The World Pool was pioneered at Royal Ascot in 2019 and reprised for the 2020 edition as horse racing came back to UK racecourses, albeit behind closed doors.
The recently relaunched UK Tote has high hopes for the World Pool, which builds on the pioneering work that the Hong Kong Jockey Club (HKJC) has done in promoting the commingling of pools across the world.
“International commingling between pool betting operators are one of our core ambitions for the UK Tote,” says Director of Communications and Corporate Affairs Susannah Gill. “It creates bigger pools, which gets people excited and in turn will generate bigger returns to racing.”
The World Pool is a joint venture between the UK Tote, Ascot Racecourse and The Hong Kong Jockey Club. For instance, in its 2019 inaugural edition, the overall turnover in Hong Kong reached HKD 1B with the addition of international partners, representing a 70 percent growth. With the 2020 edition of the World Pool successfully concluded, the overall turnover surpassed the HKD 1B mark reaching HKD 1.4B.
The World Pool uses HKJC’s in-house technology in Hong Kong and Sportech’s technology in the UK to make a virtual pool that gives bettors the impression that they are betting into a bigger pool but no money actually crosses borders.
This means that there are no regulatory hurdles or tricky taxation issues to deal with. However, in creating a larger World Pool, each operator should be creating a bigger pool in their own country too. This means bigger prizes, which should be more attractive to more bettors.
Bigger pools also mean that odds become more stable. In smaller pools, one large bet can shift the odds dramatically. So, a bettor might bet at one price but finds the odds slashed at the end of the race when he or she goes to collect his or her winnings..
It will produce more cosmopolitan odds too. While races are increasingly global affairs with horses and jockeys from all over the world, bettors tend to bet on local favorites.
So, UK bettors, for example, will bet on any horse that Frankie Dettori is riding. If Hong Kong bettors are betting on other horses then there will be less regional anomalies.
Nine countries bet into the Ascot World Pool: Hong Kong, Australia, Canada, Ireland, New Zealand, Singapore, South Africa, the United Kingdom, and the United States.
The HKJC believes that having the same odds across countries also eliminates arbitrage opportunities which exist in pools hosted by illegal bookmakers.
According to figures from the UK Tote, horses that are 12-1 or more pay out more than fixed odds bookmakers two-thirds of the time. This is because fixed odds bookmakers can get a bit lazy when pricing horses with higher odds than 20-1. So, a horse that really should be 50-1 is priced as 20-1.
In a pool betting operation, the odds are determined by the bets being laid by the bettors. So, better odds from pool betting operators eliminates the advantages that might be offered by the black market, (or in the UK market, by licensed fixed odds betting operators).
The UK Tote’s determination to offer the best odds has seen it introduce a new “Tote Guarantee”, in which it will match the industry starting price on all winning bets or pay the pool price if the pool price is bigger than the industry starting price.
Critics highlight some problems with the World Pool. Firstly, is the appeal for punters. They argue that horse racing fans in the UK generally want to watch horse races in the UK. They might be interested in some of the big races: the Melbourne Cup in Australia, the Breeders Cup in the US, or the Arc de Triomphe in France, but that is about it. The Tote has struck a deal with the government-owned the Swedish Horse Racing Totalisator Board (ATG) but do British punters want to bet on Swedish trotting, a sport so very different from UK racing.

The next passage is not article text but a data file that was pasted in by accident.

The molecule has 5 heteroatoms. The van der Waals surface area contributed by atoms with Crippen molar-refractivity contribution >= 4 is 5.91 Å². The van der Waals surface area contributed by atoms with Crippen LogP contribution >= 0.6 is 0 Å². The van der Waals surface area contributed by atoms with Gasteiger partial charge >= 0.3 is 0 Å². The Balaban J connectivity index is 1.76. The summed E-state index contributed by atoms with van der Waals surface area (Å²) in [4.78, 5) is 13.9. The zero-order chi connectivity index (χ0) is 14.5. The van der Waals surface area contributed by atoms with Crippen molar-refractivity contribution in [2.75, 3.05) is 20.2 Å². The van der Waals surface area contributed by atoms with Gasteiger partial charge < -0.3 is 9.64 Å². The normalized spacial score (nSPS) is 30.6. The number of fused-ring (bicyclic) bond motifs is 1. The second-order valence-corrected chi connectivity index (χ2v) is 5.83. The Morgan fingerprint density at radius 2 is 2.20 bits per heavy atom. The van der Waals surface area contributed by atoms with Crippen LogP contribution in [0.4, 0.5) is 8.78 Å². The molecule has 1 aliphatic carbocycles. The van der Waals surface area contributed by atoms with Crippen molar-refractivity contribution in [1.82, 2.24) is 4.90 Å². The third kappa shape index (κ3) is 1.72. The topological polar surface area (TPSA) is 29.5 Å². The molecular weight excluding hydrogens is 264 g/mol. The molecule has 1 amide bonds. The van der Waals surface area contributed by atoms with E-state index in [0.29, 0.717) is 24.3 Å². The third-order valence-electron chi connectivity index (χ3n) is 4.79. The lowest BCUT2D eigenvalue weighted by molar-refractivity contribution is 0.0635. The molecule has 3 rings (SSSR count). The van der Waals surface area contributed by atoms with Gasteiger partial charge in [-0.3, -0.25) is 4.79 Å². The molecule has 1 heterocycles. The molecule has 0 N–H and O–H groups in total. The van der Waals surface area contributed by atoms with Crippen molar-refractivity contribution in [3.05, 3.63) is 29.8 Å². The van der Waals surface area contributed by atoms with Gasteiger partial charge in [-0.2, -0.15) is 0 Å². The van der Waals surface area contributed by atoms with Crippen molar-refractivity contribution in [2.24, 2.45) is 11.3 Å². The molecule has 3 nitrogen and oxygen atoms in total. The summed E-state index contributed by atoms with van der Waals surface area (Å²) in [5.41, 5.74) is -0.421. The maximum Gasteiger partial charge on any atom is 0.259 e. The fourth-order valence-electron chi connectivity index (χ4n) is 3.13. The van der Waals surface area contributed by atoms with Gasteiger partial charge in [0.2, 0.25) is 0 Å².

The HKJC and the Tote would argue that times are changing. People want well-known horses and famous jockeys. The racing world is becoming more and more international. There was a Japanese winner at Goodwood, for example, when Deidre won the Qatar Nassau Stakes.
The second issue is time zone differences. Bettors typically like to watch the race they are betting on. It is different to the lottery, where customers might find out the winning numbers later in the day. Hong Kong races start at lunchtime in the UK for meetings on a Wednesday, but from 6am for meetings at the weekend. You could argue that anyone rising at 6am to place a bet should not be betting.
But Hong Kong Jockey Club has been pioneering the commingling concept since 2014, when it struck a deal with Flutter’s TVG in the US. Bearing in mind time differences, Hong Kong’s Wednesday races start at 7am Eastern Time in the US, while the Sunday card starts at 1am Eastern Time. But that has not deterred HKJC from pursuing more deals.
During 2015 it extended its commingling to 11 international partners, including Australia, New Zealand, Macau and Singapore. And the UK Tote was not the only operator to sign an agreement last year. After HKJC joined PMU’s pool for L’Arc de Triomphe in 2019, PMU joined HKJC’s pool for its weekly races. Now HKJC has over 60 international partners from 27 jurisdictions.
“These are hugely challenging times for the sport,” says Gill at the UK Tote. “There are financial pressures everywhere. The more we can all work together as operators to showcase the sport and deepen the pools, that will only deepen our relationships and strengthen the sport globally.”
The Hong Kong Jockey Club’s Executive Director, Customer and International Business Development Richard Cheung agrees: “We remain optimistic towards the development of the World Pool with hope of the time of coronavirus over soon. There are still many possibilities in growing the World Pool for the benefit of global punters and a healthy sports industry development.”
The World Pool and global commingled pools like it are here to stay.